A Birthright Citizen’s Take on Birthright Citizenship


October 31, 2018

On Tuesday, Oct. 30, President Trump vowed to end birthright citizenship for children born to non-citizens on U.S. soil. While experts agree the President can’t use an executive order to strip away this Constitutional right, it’s telling he thinks this is a winning issue for his fear-mongering political brand this November.
And it’s worth noting President Trump isn’t only referring to citizenship for children of undocumented immigrants. He’s going after families who are in the country legally as temporary residents. Critically, President Trump is playing off of an old, xenophobic fear that immigrants enter this country to have children so they can enjoy special benefits and leech off the hard work of “ordinary” Americans.

But this is dead wrong. Birthright citizenship confers basic rights to people who will spend their entire lives as Americans. In a country built by foreign settlers, birthright citizenship is one of the few sure ways of defining who is an American in the first place. And it confers essential guarantees – especially the right to vote – for living, breathing products of the American experiment who continue to shape its future every day.

I am a proud American birthright citizen. I was born in St. Louis to parents staying in the U.S. on temporary residency visas. With a Polish mom and Norwegian dad, I still like to joke I’m “European parts, assembled in America!”

And like many immigrant families, our situation wasn’t always stable. Early on my parents divorced, and my father was soon out of the picture. My mom was fortunate to secure a green card in the early 90’s, but contrary to popular belief, lawful permanent residence isn’t an ironclad guarantee of a future in the States, one degree removed from citizenship. And unlike me, my sister wasn’t born in the U.S., so just like my mom her life here was contingent on having a green card.

As she trained to become a practicing doctor, the pressure on my mom to succeed was already immense. Failure meant returning to Poland, a country still recovering from the traumas of authoritarianism. Through my childhood, we moved from state to state, never staying settled in one town for too long. It was a long and uncertain process. But despite those challenges, my citizenship gave my family a sense of belonging. It was the first in a long line of successes that ultimately culminated in my mom and sister becoming American citizens too. And we’re still here 27 years later.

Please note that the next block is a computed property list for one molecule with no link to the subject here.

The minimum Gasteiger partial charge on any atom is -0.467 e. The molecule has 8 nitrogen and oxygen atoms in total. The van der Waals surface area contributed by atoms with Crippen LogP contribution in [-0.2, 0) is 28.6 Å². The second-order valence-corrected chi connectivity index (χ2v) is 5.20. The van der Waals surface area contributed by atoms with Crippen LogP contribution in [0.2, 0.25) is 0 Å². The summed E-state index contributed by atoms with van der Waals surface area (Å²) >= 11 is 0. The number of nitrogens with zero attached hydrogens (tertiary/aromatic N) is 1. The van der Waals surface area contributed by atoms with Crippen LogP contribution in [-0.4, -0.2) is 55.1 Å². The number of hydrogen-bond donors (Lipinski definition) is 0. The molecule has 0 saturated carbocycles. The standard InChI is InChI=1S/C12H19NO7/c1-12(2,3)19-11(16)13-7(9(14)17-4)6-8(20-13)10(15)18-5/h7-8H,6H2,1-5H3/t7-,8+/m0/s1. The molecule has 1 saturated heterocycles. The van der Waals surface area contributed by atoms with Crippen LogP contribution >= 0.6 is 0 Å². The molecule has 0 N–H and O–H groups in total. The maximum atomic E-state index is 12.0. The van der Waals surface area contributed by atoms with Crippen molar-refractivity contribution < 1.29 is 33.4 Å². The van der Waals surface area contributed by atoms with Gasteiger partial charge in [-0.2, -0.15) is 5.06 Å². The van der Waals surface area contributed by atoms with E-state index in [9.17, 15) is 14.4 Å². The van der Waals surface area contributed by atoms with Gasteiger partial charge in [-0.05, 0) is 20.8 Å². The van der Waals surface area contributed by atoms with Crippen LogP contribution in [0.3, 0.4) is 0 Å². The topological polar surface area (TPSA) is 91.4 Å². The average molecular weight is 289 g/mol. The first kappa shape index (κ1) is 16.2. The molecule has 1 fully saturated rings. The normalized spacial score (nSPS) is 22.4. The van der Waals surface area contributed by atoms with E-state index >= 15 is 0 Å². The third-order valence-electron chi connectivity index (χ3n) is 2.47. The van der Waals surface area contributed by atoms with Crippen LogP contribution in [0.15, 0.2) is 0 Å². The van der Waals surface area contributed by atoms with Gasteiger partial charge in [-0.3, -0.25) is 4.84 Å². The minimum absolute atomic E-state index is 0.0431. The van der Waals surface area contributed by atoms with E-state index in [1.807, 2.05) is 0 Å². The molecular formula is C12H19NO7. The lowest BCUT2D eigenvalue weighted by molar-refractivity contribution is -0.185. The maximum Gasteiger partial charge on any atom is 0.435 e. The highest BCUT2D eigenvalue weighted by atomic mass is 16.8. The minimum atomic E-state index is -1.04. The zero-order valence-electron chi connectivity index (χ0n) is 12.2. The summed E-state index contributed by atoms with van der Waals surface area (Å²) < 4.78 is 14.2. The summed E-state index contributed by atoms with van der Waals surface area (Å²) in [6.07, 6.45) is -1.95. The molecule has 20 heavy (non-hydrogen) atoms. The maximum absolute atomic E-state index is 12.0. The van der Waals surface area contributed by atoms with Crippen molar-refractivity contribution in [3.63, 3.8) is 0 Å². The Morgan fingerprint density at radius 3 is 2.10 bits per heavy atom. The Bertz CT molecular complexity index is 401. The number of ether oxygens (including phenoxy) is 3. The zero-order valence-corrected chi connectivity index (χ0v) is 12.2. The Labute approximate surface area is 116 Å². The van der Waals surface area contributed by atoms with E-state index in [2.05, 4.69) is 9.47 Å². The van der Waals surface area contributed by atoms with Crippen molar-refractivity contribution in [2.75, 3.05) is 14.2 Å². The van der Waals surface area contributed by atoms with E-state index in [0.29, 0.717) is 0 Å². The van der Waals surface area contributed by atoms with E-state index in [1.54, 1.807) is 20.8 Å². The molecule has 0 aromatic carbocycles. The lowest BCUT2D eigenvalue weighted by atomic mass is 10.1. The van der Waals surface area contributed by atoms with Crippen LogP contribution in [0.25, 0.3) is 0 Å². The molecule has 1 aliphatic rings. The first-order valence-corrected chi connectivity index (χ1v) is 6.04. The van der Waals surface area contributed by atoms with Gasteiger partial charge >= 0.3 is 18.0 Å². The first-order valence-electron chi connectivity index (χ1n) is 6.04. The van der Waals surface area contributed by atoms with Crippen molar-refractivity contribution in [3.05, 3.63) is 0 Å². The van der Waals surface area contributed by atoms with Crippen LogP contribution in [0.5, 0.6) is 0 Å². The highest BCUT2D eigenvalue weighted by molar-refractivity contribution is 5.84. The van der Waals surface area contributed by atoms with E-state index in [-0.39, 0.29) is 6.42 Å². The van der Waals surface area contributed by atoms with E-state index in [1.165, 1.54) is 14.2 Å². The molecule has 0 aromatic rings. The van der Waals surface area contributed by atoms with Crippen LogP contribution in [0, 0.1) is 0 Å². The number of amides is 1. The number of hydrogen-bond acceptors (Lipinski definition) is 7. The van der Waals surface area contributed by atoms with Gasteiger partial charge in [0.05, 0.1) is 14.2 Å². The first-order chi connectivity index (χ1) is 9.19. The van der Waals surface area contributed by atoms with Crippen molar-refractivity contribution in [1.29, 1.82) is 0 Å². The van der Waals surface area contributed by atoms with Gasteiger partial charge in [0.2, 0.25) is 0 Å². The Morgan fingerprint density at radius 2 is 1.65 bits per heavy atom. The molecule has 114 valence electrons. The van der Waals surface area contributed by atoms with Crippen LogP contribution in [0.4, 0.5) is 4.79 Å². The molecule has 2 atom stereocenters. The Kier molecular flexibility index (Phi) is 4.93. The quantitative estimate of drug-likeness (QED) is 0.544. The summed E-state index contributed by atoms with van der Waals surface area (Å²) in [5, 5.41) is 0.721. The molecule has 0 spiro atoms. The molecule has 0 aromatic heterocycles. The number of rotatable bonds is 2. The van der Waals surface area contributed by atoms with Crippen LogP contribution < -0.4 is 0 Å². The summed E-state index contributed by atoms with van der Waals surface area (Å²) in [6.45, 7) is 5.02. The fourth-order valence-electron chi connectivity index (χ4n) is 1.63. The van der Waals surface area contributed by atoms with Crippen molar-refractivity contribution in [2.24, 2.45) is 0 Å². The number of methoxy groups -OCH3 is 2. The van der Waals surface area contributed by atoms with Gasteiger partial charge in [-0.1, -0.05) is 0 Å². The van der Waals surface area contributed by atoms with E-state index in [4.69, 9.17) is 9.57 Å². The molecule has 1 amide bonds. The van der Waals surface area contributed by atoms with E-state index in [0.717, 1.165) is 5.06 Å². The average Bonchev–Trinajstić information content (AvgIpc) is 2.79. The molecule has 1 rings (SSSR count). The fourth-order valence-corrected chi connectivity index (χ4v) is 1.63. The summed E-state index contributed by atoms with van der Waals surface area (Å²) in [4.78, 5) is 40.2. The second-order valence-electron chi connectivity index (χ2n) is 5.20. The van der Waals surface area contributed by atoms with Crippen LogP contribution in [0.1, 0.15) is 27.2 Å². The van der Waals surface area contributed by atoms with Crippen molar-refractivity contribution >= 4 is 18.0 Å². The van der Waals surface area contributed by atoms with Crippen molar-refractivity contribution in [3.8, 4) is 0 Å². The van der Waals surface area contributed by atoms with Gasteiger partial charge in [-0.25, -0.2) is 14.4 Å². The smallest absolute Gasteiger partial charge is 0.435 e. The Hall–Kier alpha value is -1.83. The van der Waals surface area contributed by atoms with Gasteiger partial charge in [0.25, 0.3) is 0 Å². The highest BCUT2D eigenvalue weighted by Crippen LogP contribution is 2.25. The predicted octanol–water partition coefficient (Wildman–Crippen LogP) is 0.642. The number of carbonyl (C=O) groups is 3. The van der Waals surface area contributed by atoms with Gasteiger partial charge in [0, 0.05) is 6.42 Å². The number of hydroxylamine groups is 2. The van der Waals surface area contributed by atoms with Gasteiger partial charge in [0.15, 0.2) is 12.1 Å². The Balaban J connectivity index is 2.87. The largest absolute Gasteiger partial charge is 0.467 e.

As a first generation American, I’ve always been aware of how my citizenship has shaped the course of my life for the better. Full citizenship gave me the security of knowing I could always live right here where I was born. It meant I could pursue an education. It meant I would eventually marry a remarkable woman I couldn’t have met anywhere else. It meant I would grow up to fight for the basic human needs of my fellow Americans full-time as a field coordinator for CHN. I do believe, in all seriousness, that I am one of the most fortunate people on the planet. My American birthright citizenship was my ticket in, and I happily pay it forward every day.

I am telling you my story because the President wants to dehumanize the immigration debate for his own craven political gain. He wants you and me to forget we are all participating in the American experiment together. We cannot be gaslighted into forgetting that diversity – not hatred – is our strength. Let’s be stronger together, and stand up not only for birthright citizens, but for the rights of every human being the President is targeting.

Check out CHN’s immigration page to learn more.